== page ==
Jessica: I suppose it depends on my mood and how hopeful I am feeling. Any futuristic movie preview (I don’t watch them) gives me the creeps because so often they are in space, they are all dark, and there is so much artificial intelligence and technology. Where are the trees? That picture of the future scares me! If I am hopeful, I’d like to think the future looks a lot less dependent on oil and plastics, there’s a lot more local business and community-sharing, there’s a lot more general knowledge about and respect for nature across industries,
TNC: Who is your environmental hero?
Jessica: Any person or organization who considers the big picture and impact of their choices (from big ones to little ones), and is willing to put some due diligence, time and effort into making well-informed decisions that may not be immediately satisfying or make the biggest gain in the moment, but will be sustainable and beneficial in the long run for this planet and its inhabitants.
TNC: Where are you from? How long have you been living in Washington?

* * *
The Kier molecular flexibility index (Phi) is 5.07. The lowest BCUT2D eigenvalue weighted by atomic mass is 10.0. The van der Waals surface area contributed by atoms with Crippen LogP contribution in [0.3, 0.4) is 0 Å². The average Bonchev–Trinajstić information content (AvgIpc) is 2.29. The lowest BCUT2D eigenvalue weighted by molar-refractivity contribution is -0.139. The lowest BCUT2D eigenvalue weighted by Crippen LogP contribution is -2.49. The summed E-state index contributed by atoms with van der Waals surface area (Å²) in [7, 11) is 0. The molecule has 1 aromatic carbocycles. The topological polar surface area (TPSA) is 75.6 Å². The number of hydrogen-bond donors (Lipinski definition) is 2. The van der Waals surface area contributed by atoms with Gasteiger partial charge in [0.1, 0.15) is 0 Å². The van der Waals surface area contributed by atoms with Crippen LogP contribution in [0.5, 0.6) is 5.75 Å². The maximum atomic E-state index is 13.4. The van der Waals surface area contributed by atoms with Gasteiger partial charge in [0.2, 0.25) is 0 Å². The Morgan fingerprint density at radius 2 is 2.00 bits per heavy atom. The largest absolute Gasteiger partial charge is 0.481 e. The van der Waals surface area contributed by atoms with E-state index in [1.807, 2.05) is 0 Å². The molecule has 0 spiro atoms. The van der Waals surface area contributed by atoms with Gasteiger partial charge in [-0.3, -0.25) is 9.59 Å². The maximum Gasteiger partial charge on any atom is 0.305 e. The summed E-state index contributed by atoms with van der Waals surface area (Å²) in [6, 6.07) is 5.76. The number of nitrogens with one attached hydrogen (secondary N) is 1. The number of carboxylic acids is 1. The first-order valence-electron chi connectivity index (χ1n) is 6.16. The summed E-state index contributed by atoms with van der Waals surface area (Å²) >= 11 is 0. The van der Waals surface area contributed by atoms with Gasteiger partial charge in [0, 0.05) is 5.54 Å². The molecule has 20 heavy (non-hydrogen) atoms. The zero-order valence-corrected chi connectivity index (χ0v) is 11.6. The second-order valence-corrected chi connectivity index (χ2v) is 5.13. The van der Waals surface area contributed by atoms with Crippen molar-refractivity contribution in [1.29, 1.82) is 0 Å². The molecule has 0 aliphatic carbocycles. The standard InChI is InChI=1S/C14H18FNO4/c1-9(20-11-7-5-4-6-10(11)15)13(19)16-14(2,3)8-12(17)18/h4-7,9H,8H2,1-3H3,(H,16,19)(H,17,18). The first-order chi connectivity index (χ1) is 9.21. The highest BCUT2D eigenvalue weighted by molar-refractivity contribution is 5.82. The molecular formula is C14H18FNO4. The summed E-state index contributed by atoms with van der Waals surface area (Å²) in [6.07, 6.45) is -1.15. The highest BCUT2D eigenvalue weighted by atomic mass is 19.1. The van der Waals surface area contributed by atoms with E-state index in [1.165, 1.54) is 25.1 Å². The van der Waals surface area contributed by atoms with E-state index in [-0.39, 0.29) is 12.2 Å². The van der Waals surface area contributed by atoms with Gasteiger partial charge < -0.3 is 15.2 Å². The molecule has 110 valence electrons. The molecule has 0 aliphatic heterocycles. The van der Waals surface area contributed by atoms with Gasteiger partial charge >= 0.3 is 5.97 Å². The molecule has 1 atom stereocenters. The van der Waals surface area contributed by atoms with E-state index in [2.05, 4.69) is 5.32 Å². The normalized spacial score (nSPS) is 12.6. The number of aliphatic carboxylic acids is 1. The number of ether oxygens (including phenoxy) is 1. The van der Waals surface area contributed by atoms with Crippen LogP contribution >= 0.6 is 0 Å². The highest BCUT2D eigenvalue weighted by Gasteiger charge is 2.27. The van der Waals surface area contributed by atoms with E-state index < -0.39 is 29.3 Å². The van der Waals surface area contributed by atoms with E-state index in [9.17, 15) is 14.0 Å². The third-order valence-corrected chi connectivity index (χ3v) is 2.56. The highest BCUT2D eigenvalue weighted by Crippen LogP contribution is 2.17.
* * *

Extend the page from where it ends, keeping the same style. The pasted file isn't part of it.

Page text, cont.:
Jessica: Outer Space! Just kidding. I have made that joke since I was young since I never really felt like I was from anywhere since we moved around so much. My parents grew up here, and began moving around the country with my dad’s job in the early 70s. I was born in New Jersey and lived in Georgia, Connecticut, Louisiana, Connecticut again, Georgia again, Florida, Spain and now Seattle! I have lived here the longest of any place: since 2002.
TNC: Anything about your career or schooling you would like to share?
Jessica: I’m still searching for my career niche! I’m easily fascinated, so I have tried several lines of work over the years, but predominately have worked with youth (nanny, tutor, teacher, coach, interpreter). I’m currently considering pursuing education in order to become a Music Therapist, yet writing the answers to these questions resurfaces my desires to become more educated, empowered and impactful in environmental justice work.
Thank you, Jessica, for your service to us and the community! It’s amazing to see how active you are with so many different causes.
Banner photo by Ian Shive.